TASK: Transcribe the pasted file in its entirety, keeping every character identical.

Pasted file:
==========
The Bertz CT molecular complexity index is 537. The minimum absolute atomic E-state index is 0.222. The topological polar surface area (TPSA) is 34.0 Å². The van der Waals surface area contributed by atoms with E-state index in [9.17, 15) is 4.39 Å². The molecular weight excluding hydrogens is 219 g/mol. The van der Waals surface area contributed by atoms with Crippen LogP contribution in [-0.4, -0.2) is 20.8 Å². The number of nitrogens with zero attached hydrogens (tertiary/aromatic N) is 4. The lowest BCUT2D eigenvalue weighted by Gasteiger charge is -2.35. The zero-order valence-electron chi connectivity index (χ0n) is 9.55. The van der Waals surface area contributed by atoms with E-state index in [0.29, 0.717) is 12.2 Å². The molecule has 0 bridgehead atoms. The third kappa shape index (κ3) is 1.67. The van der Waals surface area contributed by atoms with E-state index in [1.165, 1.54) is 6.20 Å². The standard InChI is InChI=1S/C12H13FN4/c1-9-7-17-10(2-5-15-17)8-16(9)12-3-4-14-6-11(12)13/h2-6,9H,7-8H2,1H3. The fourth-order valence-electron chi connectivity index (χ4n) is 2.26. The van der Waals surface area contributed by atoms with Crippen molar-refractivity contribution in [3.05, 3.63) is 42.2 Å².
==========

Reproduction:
The Bertz CT molecular complexity index is 537. The minimum absolute atomic E-state index is 0.222. The topological polar surface area (TPSA) is 34.0 Å². The van der Waals surface area contributed by atoms with E-state index in [9.17, 15) is 4.39 Å². The molecular weight excluding hydrogens is 219 g/mol. The van der Waals surface area contributed by atoms with Crippen LogP contribution in [-0.4, -0.2) is 20.8 Å². The number of nitrogens with zero attached hydrogens (tertiary/aromatic N) is 4. The lowest BCUT2D eigenvalue weighted by Gasteiger charge is -2.35. The zero-order valence-electron chi connectivity index (χ0n) is 9.55. The van der Waals surface area contributed by atoms with E-state index in [0.29, 0.717) is 12.2 Å². The molecule has 0 bridgehead atoms. The third kappa shape index (κ3) is 1.67. The van der Waals surface area contributed by atoms with E-state index in [1.165, 1.54) is 6.20 Å². The standard InChI is InChI=1S/C12H13FN4/c1-9-7-17-10(2-5-15-17)8-16(9)12-3-4-14-6-11(12)13/h2-6,9H,7-8H2,1H3. The fourth-order valence-electron chi connectivity index (χ4n) is 2.26. The van der Waals surface area contributed by atoms with Crippen molar-refractivity contribution in [3.05, 3.63) is 42.2 Å².